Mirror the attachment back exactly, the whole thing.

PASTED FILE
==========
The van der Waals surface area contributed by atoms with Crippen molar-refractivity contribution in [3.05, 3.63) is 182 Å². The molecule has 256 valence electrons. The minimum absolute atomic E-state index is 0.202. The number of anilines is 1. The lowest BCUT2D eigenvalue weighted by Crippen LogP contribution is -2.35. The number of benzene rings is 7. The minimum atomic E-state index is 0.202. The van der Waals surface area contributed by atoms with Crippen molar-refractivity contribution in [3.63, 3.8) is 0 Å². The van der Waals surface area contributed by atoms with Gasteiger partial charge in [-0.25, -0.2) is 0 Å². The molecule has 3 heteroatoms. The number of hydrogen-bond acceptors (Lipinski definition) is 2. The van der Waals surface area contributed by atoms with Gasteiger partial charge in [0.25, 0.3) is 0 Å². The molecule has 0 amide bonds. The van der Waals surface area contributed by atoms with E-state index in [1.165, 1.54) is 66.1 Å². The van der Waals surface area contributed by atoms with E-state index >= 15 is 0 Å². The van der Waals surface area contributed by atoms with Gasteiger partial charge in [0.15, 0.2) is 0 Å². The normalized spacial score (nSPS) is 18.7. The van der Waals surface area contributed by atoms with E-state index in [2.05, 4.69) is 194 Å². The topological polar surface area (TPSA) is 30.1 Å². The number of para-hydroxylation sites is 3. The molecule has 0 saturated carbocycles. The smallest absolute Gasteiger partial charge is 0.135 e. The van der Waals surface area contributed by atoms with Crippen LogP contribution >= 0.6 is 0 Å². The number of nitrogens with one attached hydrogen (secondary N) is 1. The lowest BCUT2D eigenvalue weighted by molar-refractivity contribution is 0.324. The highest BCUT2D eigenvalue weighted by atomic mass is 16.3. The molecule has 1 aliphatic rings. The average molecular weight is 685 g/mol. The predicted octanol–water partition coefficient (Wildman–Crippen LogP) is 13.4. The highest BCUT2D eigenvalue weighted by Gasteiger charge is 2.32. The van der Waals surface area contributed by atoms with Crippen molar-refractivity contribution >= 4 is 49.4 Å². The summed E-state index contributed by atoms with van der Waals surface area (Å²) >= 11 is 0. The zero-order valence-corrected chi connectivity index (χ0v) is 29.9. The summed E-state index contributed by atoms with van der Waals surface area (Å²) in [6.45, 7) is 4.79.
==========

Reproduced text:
The van der Waals surface area contributed by atoms with Crippen molar-refractivity contribution in [3.05, 3.63) is 182 Å². The molecule has 256 valence electrons. The minimum absolute atomic E-state index is 0.202. The number of anilines is 1. The lowest BCUT2D eigenvalue weighted by Crippen LogP contribution is -2.35. The number of benzene rings is 7. The minimum atomic E-state index is 0.202. The van der Waals surface area contributed by atoms with Crippen molar-refractivity contribution in [3.63, 3.8) is 0 Å². The van der Waals surface area contributed by atoms with Gasteiger partial charge in [-0.25, -0.2) is 0 Å². The molecule has 3 heteroatoms. The number of hydrogen-bond acceptors (Lipinski definition) is 2. The van der Waals surface area contributed by atoms with Gasteiger partial charge in [0.25, 0.3) is 0 Å². The molecule has 0 amide bonds. The van der Waals surface area contributed by atoms with E-state index in [1.165, 1.54) is 66.1 Å². The van der Waals surface area contributed by atoms with E-state index >= 15 is 0 Å². The van der Waals surface area contributed by atoms with Gasteiger partial charge in [0.15, 0.2) is 0 Å². The normalized spacial score (nSPS) is 18.7. The van der Waals surface area contributed by atoms with E-state index in [2.05, 4.69) is 194 Å². The topological polar surface area (TPSA) is 30.1 Å². The number of para-hydroxylation sites is 3. The molecule has 0 saturated carbocycles. The smallest absolute Gasteiger partial charge is 0.135 e. The van der Waals surface area contributed by atoms with Crippen LogP contribution >= 0.6 is 0 Å². The number of nitrogens with one attached hydrogen (secondary N) is 1. The lowest BCUT2D eigenvalue weighted by molar-refractivity contribution is 0.324. The highest BCUT2D eigenvalue weighted by atomic mass is 16.3. The molecule has 1 aliphatic rings. The average molecular weight is 685 g/mol. The predicted octanol–water partition coefficient (Wildman–Crippen LogP) is 13.4. The highest BCUT2D eigenvalue weighted by Gasteiger charge is 2.32. The van der Waals surface area contributed by atoms with Crippen molar-refractivity contribution >= 4 is 49.4 Å². The summed E-state index contributed by atoms with van der Waals surface area (Å²) >= 11 is 0. The zero-order valence-corrected chi connectivity index (χ0v) is 29.9. The summed E-state index contributed by atoms with van der Waals surface area (Å²) in [6.45, 7) is 4.79.